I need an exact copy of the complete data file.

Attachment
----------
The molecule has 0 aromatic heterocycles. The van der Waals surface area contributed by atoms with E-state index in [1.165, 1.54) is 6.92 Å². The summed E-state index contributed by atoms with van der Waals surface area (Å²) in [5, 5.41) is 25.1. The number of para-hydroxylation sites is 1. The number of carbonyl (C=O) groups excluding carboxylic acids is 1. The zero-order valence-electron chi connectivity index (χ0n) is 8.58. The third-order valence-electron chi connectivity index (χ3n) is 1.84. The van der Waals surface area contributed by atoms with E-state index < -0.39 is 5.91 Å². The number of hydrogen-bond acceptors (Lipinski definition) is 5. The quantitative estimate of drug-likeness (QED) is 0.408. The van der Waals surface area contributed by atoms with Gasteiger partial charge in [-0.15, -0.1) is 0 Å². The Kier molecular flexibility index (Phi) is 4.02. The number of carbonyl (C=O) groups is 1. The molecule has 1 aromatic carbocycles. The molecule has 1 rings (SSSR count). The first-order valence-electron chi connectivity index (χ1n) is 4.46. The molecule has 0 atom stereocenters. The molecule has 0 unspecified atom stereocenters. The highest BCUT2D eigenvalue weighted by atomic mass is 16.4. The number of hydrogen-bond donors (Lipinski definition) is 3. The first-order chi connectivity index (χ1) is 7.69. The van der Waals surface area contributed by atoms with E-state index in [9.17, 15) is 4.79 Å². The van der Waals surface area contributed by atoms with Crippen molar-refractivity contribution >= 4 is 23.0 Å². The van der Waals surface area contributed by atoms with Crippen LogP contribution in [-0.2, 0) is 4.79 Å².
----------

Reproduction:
The molecule has 0 aromatic heterocycles. The van der Waals surface area contributed by atoms with E-state index in [1.165, 1.54) is 6.92 Å². The summed E-state index contributed by atoms with van der Waals surface area (Å²) in [5, 5.41) is 25.1. The number of para-hydroxylation sites is 1. The number of carbonyl (C=O) groups excluding carboxylic acids is 1. The zero-order valence-electron chi connectivity index (χ0n) is 8.58. The third-order valence-electron chi connectivity index (χ3n) is 1.84. The van der Waals surface area contributed by atoms with E-state index < -0.39 is 5.91 Å². The number of hydrogen-bond acceptors (Lipinski definition) is 5. The quantitative estimate of drug-likeness (QED) is 0.408. The van der Waals surface area contributed by atoms with Gasteiger partial charge in [-0.15, -0.1) is 0 Å². The Kier molecular flexibility index (Phi) is 4.02. The number of carbonyl (C=O) groups is 1. The molecule has 1 aromatic carbocycles. The molecule has 1 rings (SSSR count). The first-order valence-electron chi connectivity index (χ1n) is 4.46. The molecule has 0 atom stereocenters. The molecule has 0 unspecified atom stereocenters. The highest BCUT2D eigenvalue weighted by atomic mass is 16.4. The number of hydrogen-bond donors (Lipinski definition) is 3. The first-order chi connectivity index (χ1) is 7.69. The van der Waals surface area contributed by atoms with E-state index in [9.17, 15) is 4.79 Å². The van der Waals surface area contributed by atoms with Crippen molar-refractivity contribution >= 4 is 23.0 Å². The van der Waals surface area contributed by atoms with Crippen LogP contribution in [-0.2, 0) is 4.79 Å².